Covid-19: More questions than answers

Maine struggles to resolve doubts as policies evolve

We don’t know a lot about Covid-19.

Our lack of knowledge results from the at least three facts: this is a new virus; scientific studies are difficult to understand; and people with political rather than technical credentials try to minimize the crisis or even find a miraculous cure through sheer will power.

We do know that the world faces a deadly virus that spreads easily, even from people who are unaware they have Covid-19. We also know we must rely on science to come up with solutions.

Some people, whose hopes and expectations are disappointed by scientific advice, simply reject it. Their views don’t make science less true, but the delays and distractions they cause may impose an added human cost.

In Maine, only last week did the CDC to provide a running count of the new cases added each day. While it had provided cumulative data, it had not shown if the famous “curve” was flattening. It turned out that it wasn’t.

It continues to provide gross numbers of cases by country and by age group, but does not show if the impact is disproportionate in any of them. As reported here last week, Cumberland County and people over 70 are suffering more from the virus than their percentage of the population would indicate

For obscure reasons, the Maine CDC refuses to provide data for each municipality. This makes Maine a national outlier. Maine counties are generally larger than those in many other states, so differences within a county could be great. Aroostook County, with only a handful of cases, is larger than the entire state of Connecticut, which publishes town data.

With better information, people would know more about any local need for protective action. Town governments could take steps appropriate to any enhanced needs.

Guidelines describe the conditions necessary to ease protective measures. But the Portland Press-Herald has revealed that opening in Maine has taken place without “key benchmarks,” set by the federal government and public health doctors, being met. Why? The economy over science? Politics over both?

Many people do not like government imposing restrictions on their daily life. They may fail to recognize that their actions in ignoring the threat may unknowingly increase the spread of the virus to vulnerable people.

The Maine CDC presents dry daily updates to a limited viewing audience, allowing journalists little follow-up questioning and leaving them to fill in the same blanks every day in their news reports. Depth and analysis are often lacking. Numbers can be numbing.

Do people need face coverings, which reduce the chance of passing the virus to others, provided they keep their social distance? The answer is unclear. Yet we know that, if everybody wore a face covering, the number of people infected by the virus would fall, probably to the point it would become manageable.

What about face masks, which differ from coverings by protecting users from the virus? When will they be available to more people and what efforts are being made to speed up the process?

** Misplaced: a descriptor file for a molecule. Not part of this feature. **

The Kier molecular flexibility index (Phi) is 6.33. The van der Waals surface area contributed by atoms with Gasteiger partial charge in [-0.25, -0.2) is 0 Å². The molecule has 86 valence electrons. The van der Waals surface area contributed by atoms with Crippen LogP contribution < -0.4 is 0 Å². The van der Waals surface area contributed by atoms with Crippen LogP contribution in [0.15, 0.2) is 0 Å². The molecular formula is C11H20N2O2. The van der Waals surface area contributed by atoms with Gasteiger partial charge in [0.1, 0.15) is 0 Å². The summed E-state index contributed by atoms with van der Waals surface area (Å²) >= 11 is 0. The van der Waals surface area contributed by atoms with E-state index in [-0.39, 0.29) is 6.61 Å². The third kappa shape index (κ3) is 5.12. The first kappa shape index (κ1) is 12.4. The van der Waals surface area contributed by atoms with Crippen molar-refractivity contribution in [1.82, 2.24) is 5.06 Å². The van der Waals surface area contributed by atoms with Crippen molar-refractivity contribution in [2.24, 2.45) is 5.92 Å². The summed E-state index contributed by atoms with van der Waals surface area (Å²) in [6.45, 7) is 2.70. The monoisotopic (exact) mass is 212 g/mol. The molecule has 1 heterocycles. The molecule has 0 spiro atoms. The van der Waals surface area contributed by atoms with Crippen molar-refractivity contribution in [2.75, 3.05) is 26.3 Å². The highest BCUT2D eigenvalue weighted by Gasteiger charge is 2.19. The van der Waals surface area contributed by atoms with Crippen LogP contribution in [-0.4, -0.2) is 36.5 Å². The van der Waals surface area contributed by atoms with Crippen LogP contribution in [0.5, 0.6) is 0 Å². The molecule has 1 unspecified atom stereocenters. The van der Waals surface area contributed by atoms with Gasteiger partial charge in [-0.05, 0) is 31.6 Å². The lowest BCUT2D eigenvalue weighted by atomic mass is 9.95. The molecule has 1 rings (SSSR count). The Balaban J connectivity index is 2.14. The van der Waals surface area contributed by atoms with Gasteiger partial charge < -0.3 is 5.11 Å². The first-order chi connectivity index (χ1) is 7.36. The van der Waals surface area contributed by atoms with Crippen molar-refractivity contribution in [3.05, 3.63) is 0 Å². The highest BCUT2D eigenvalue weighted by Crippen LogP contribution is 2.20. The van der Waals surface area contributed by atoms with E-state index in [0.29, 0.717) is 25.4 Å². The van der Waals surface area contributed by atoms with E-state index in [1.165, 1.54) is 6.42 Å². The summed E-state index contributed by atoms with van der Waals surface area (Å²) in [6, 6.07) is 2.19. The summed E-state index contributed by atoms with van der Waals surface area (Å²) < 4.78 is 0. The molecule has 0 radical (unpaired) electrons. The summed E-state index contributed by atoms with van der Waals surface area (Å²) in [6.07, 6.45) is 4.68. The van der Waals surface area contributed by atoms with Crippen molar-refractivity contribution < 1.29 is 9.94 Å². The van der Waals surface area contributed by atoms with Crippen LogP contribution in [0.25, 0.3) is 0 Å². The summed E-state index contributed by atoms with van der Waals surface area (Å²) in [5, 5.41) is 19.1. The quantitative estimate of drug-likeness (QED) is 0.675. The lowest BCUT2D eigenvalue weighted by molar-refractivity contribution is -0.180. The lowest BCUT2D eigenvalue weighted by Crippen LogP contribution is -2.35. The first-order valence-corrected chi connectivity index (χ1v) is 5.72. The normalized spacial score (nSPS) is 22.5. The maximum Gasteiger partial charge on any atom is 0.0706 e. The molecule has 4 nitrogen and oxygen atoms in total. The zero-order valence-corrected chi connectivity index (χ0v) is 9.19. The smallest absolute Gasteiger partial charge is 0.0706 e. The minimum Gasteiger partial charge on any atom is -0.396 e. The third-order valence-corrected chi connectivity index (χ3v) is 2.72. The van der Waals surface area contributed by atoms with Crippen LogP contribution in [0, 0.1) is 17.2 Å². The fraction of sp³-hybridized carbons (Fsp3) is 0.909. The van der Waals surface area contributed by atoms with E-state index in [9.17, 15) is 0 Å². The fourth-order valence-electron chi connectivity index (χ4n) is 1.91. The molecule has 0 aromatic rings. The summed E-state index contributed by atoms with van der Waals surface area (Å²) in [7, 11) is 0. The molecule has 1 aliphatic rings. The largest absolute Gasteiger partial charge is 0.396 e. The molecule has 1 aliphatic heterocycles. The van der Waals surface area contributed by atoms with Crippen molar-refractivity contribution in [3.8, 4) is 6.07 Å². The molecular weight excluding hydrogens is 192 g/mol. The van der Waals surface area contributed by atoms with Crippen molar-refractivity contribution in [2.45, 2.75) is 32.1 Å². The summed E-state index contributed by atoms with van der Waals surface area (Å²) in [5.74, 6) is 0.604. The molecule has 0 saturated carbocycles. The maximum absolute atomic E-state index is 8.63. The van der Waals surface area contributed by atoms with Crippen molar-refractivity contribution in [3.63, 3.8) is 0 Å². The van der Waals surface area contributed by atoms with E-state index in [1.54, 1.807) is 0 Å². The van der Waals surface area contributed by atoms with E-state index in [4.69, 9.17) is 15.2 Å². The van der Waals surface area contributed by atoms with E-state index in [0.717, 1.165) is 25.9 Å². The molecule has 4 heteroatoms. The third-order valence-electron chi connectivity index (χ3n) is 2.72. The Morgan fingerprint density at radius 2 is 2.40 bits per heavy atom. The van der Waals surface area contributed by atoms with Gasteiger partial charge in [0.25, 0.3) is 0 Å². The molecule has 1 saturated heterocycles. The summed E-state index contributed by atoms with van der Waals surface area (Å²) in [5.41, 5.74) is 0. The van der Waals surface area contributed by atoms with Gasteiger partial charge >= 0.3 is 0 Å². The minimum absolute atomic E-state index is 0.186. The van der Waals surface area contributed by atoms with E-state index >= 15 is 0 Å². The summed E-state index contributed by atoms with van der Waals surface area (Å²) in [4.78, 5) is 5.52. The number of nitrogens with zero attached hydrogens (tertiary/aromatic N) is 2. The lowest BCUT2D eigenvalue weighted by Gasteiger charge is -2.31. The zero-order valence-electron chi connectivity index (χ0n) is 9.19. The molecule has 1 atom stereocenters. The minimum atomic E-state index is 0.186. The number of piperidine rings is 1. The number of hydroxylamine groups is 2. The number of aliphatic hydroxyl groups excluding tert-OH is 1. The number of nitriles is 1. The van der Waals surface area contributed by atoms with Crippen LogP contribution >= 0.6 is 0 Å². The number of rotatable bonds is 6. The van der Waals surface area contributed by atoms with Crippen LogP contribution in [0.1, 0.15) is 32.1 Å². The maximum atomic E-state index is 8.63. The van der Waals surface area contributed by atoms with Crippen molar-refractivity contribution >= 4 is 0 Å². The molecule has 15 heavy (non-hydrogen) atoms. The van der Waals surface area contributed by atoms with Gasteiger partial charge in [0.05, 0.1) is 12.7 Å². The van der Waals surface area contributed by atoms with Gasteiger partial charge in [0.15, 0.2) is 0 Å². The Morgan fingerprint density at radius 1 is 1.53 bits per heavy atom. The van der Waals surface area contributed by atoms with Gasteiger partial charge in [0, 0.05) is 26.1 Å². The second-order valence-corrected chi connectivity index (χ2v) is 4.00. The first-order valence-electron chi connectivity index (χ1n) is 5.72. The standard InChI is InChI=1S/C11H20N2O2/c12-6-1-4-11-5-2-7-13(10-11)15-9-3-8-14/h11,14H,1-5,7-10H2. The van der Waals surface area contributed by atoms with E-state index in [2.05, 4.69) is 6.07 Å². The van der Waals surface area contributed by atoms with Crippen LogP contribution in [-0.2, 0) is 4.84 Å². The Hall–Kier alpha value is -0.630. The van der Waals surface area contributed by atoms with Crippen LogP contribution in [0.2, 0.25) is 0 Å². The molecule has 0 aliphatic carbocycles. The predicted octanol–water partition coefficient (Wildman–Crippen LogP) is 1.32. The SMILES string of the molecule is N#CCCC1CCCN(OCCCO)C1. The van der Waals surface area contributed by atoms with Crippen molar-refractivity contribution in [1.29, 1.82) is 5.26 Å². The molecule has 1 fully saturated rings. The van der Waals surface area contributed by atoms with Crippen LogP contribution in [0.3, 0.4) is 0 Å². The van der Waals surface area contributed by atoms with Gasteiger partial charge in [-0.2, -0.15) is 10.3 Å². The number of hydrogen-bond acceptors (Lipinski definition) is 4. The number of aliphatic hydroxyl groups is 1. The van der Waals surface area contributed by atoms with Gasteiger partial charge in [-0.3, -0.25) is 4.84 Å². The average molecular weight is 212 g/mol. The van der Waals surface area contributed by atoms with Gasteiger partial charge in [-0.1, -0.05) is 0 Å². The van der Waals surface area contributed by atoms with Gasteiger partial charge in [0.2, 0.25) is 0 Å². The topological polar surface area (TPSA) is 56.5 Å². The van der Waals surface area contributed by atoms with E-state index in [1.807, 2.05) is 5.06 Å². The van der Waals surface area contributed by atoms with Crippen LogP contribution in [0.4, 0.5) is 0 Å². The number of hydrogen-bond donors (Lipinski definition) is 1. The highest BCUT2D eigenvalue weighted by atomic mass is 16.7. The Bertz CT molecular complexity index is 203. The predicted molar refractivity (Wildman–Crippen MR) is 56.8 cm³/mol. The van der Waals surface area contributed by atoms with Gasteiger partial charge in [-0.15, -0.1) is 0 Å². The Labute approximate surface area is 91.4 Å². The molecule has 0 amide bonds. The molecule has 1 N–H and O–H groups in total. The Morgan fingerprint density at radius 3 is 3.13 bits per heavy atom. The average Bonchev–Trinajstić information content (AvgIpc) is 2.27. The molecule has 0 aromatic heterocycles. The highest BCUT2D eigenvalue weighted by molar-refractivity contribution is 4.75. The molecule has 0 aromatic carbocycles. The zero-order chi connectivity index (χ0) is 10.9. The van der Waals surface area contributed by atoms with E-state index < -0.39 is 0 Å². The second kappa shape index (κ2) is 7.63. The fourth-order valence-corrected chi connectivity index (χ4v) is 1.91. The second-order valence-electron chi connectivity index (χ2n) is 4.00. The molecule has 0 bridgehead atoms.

Testing is touted as the solution. If everybody receives a test, we are told the virus should abate. Do tests really work? There are stories of false results. Will people submit to testing? The Washington Post reports than many won’t. With the need for retesting, how many will we need?

Maine is tripling the number of tests, thanks to Idexx, a Maine-based company. The news could easily have given people the impression that anybody could be tested. But it takes a doctor’s recommendation and probably having some signs of the illness.

A count of ventilators continues, and Maine seems to have more than enough. Why does keeping up the daily count matter, possibly providing a false sense of security? Doctors have been finding that ventilators may cause more problems than they are worth and many sufferers do not survive their prolonged use.

Both parties in the Legislature gave Gov. Mills extensive powers to deal with Covid-19, and she has acted to protect the state. At the same time, she has grappled with restoring economic activity for the summer in an economy that depends on tourism. Finding the balance raises issues that merit bipartisan debate.

So, why are former Gov. LePage and Republican leaders attacking her policies? Is LePage using Covid-19 to launch a new run for the Blaine House, as he has threatened?

Republican leaders often bring up Sen. Susan Collins in their criticism of Mills, though Collins has no state responsibilities. Has the GOP decided that opposing Mills’ handling of the virus helps Collins’ campaign?

Questions about the Covid crisis abound. People want answers. Waiting patiently for them may be the one of the toughest challenges posed by Covid-19.

Gordon L. Weil

About Gordon L. Weil

Gordon L. Weil formerly wrote for the Washington Post and other newspapers, served on the U.S. Senate and EU staffs, headed Maine state agencies and was a Harpswell selectman.